GM insects trialled to control medfly

01 Jun, 2016 10:00 PM


GLASSHOUSE trials started last week in South Perth, of an imported, genetically modified, biological insect pest control with potential applications for fruit and vegetable growers and WA's livestock industry.

While the first-in-Australia Department of Agriculture and Food (DAFWA) trial is restricted to GM Mediterranean fruit fly, commonly known as medfly, the gene-engineering technique is being tested on other insect pests overseas.

United Kingdom biotechnology company and GM insect pest control pioneer Oxitec Ltd - spun out of Oxford University but now a stand-alone corporate entity - supplied DAFWA with 2000 GM medfly eggs in October.

Overseas, Oxitec is experimenting with gene engineering of diamondback moths - also known as cabbage moths - which attack brassica vegetables, forage crops and GM and non-GM canola varieties.

According to the Grains Research and Development Corporation, diamondback moth infestation can cause yield losses up to 80 per cent and outbreaks in Australia have been increasing for more than a decade due to rapidly developing insecticide resistance.

Oxitec is also testing a GM stable fly with the aim of ultimately breeding out the biting flies which can harry to distraction cattle and horses, and also harass pigs, dogs and humans.

Stable flies breed in damp straw - often used as bedding material for cows and calves under shade shelters in WA - and manure.

It is also working on GM insect biocontrols for a fly which infests olives and an Asian fly fruit pest, the Drosophila Suzukii, which has spread to Europe and North America in the past eight years and is proving resistant to insecticides.

Oxitec has also been working with the United States Department of Agriculture since 2006 on field trials of a GM pink bollworm in Arizona to control a cotton pest.

The technique involves a genetic modification to bring about a hereditary change and inserting a fluorescent protein genetic marker for traceability and to gauge effectiveness - similar to GM canola.

But instead of providing greater protection against disease and herbicides, as in GM canola, in insect pests gene engineering aims to cause breeding failure.

The technology stemmed from Oxitec's research into combatting the debilitating viral tropical disease Dengue fever which is transmitted by mosquitoes.

Last week Oxitec announced that from next month it will begin releasing 200,000 mostly male GM mosquitoes a week - up to a total of four million - in designated areas around the Cayman Islands to control mosquito populations.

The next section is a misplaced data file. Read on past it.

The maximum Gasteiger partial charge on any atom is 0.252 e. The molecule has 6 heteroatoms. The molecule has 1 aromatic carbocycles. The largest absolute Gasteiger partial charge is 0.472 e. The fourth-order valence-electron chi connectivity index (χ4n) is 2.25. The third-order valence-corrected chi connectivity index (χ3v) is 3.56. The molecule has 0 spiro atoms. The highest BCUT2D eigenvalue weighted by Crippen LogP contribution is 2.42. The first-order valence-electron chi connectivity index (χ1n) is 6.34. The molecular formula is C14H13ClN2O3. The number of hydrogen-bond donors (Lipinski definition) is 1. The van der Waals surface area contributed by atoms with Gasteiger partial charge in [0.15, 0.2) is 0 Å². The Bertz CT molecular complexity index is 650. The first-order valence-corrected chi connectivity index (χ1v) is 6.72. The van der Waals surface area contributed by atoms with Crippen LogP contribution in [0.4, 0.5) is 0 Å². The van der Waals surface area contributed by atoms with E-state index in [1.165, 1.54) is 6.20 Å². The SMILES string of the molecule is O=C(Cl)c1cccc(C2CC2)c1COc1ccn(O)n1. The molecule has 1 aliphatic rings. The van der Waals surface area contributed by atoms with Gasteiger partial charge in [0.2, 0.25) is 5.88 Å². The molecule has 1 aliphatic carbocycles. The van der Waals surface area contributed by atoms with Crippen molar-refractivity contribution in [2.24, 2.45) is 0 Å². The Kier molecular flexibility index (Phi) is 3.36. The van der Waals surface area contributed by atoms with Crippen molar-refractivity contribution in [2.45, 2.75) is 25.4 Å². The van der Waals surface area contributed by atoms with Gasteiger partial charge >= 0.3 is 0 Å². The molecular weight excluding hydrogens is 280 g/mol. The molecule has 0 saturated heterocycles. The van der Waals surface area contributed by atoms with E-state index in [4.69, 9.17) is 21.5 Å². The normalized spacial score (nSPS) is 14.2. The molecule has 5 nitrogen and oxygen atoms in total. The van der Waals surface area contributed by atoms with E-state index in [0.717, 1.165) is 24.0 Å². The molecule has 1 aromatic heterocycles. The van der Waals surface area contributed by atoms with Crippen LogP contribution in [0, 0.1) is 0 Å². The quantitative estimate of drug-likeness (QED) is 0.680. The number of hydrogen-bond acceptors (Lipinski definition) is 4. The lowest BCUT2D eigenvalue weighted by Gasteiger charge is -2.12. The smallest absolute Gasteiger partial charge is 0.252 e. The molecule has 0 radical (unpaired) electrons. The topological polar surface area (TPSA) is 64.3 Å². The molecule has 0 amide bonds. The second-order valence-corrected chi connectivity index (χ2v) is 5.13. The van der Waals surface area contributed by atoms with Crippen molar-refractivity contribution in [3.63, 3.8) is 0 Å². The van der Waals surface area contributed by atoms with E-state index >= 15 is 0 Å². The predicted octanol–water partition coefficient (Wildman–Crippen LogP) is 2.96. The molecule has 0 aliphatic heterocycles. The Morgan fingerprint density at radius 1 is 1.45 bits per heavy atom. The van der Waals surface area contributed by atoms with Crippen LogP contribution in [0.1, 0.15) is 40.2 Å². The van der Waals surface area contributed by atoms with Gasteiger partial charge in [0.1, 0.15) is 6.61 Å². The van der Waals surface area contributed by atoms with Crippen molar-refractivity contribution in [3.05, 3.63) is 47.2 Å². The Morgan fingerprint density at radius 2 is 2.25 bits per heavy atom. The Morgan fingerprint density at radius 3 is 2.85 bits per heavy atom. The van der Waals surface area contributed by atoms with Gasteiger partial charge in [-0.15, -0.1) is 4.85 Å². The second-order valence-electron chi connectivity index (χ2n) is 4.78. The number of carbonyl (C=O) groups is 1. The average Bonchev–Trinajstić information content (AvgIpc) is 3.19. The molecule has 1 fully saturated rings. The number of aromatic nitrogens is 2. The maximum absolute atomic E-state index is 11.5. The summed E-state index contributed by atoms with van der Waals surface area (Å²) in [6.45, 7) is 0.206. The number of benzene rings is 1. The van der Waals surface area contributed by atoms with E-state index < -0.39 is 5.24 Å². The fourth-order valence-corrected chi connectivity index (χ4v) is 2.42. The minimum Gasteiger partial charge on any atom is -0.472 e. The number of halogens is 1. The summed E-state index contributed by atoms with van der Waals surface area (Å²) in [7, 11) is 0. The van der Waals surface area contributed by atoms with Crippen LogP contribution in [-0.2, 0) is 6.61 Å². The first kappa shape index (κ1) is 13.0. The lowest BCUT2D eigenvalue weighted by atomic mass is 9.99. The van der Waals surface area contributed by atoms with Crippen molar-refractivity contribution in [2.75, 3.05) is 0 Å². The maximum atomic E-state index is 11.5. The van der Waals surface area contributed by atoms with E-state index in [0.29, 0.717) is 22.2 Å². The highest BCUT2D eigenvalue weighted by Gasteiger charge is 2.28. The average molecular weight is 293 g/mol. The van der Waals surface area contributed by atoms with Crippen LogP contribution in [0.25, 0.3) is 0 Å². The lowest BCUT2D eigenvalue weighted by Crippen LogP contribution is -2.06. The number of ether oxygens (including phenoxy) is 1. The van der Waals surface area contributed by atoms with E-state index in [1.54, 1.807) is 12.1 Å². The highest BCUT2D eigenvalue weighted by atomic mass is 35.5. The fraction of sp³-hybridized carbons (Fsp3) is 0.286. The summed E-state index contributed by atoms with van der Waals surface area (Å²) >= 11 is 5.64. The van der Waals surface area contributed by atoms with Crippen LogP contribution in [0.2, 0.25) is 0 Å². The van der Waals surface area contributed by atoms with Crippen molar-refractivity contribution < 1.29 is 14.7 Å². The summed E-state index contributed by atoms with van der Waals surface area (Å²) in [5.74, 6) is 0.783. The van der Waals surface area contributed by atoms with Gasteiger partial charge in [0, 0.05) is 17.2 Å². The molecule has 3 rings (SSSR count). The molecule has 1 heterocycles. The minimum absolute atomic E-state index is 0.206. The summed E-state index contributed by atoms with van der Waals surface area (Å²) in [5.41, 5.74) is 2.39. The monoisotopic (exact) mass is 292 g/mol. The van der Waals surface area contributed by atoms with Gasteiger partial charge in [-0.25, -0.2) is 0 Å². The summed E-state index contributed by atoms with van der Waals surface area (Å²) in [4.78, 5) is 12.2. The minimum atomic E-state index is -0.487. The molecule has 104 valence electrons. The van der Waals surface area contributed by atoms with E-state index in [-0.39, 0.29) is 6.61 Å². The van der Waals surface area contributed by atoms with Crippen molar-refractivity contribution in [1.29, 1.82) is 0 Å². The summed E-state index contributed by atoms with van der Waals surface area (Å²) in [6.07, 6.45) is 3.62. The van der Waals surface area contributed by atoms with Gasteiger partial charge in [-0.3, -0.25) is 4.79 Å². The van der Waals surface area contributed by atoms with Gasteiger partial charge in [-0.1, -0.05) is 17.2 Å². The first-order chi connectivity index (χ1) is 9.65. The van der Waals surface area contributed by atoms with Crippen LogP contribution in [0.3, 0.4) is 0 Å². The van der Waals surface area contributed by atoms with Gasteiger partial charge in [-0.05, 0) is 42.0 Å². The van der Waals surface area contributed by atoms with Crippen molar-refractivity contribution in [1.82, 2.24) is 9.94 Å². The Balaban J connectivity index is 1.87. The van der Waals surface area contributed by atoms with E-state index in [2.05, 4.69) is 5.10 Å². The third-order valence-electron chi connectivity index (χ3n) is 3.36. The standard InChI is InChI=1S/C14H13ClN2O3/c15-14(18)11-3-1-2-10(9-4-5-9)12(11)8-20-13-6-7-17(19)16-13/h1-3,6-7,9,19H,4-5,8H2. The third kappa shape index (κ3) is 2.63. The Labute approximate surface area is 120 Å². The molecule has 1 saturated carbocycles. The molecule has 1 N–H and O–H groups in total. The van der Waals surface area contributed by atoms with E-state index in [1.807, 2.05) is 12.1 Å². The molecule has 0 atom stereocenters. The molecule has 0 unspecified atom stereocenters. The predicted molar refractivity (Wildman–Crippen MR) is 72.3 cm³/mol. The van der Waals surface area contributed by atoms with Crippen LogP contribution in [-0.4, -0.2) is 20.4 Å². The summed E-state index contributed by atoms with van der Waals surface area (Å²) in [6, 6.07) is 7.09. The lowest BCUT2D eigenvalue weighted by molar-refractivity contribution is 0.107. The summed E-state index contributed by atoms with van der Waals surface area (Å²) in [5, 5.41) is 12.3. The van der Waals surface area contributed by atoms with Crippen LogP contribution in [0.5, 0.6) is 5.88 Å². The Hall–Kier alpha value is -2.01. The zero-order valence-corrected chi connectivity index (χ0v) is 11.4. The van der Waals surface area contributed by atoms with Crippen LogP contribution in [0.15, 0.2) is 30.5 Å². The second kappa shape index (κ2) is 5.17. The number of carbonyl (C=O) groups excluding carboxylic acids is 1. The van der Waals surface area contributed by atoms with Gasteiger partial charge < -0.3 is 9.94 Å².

In April it began community consultation with residents of the Florida Keys, in the US, ahead of a proposed GM mosquito release there.

Brazil's national biosafety group has also approved Oxitec's GM mosquito for release.

In Perth, Oxitec's GM medfly eggs have been bred by DAFWA into a secure colony of tiny adult flies.

Over the next few weeks glasshouse trials at DAFWA's headquarters will compare mating performance of the imported male GM medflies and local female medflies with that of local male and female flies.

Indirectly, the tests will also compare the GM male medfly against the current sterile insect technique (SIT) biological control.

For more than 25 years, DAFWA has headed medfly SIT in Australia, providing irradiated sterile medflies to control outbreaks in WA and South Australia.

But SIT technology has limitations.

Irradiating batches of male flies near the point of release to sterilise them carries health and safety risks.

As well, irradiating impairs the medfly's virility - limiting the distance it can fly to find females and successful matings - requiring greater numbers of sterilised males to be released to compete with wild males for females.

The GM medfly has potential to be a more effective disruption to the fly's breeding with significantly fewer numbers required, according to DAFWA's horticulture department director David Windsor.

The principle behind the GM medfly and the SIT medfly was essentially the same, but with a modified self-limiting gene replacing irradiation, Dr Windsor said last week.

"When these male flies mate, they pass on a specific gene to their offspring which prevents females from reaching reproductive age," he said.

"This means that the females cannot 'sting' or lay eggs in the fruit, or damage the fruit in any way.

"They also don't breed which dramatically reduces the fruit fly population."

Dr Windsor said medfly was a serious horticultural pest in WA, attacking a wide range of cultivated fruits and some fruiting vegetables such as capsicums and chillies.

It caused an estimated $10-$20 million damage to fruit crops annually, he said.

Oxitec research and development group leader Neil Morrison, who visited DAFWA for the glasshouse trial launch last week, said: "With our medfly, we hope to offer growers a powerful alternative to insecticides to protect their fruit crops in an environmentally sustainable way."

During the trials batches of 50 GM male medfly, 50 local male and 50 local female medfly are released into insect-screened tents over fruit trees in glasshouses at 30-minute intervals and the mating results observed, recorded and analysed.

The outcome of the trials will determine future research work.

Adult medflies can survive under ideal conditions for up to three months. Female medflies pierce the skin of fruit and lay their eggs under the skin and the larvae feed on the fruit after they hatch.

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Mal Gill

Mal Gill

is wool and dairy writer for Farm Weekly


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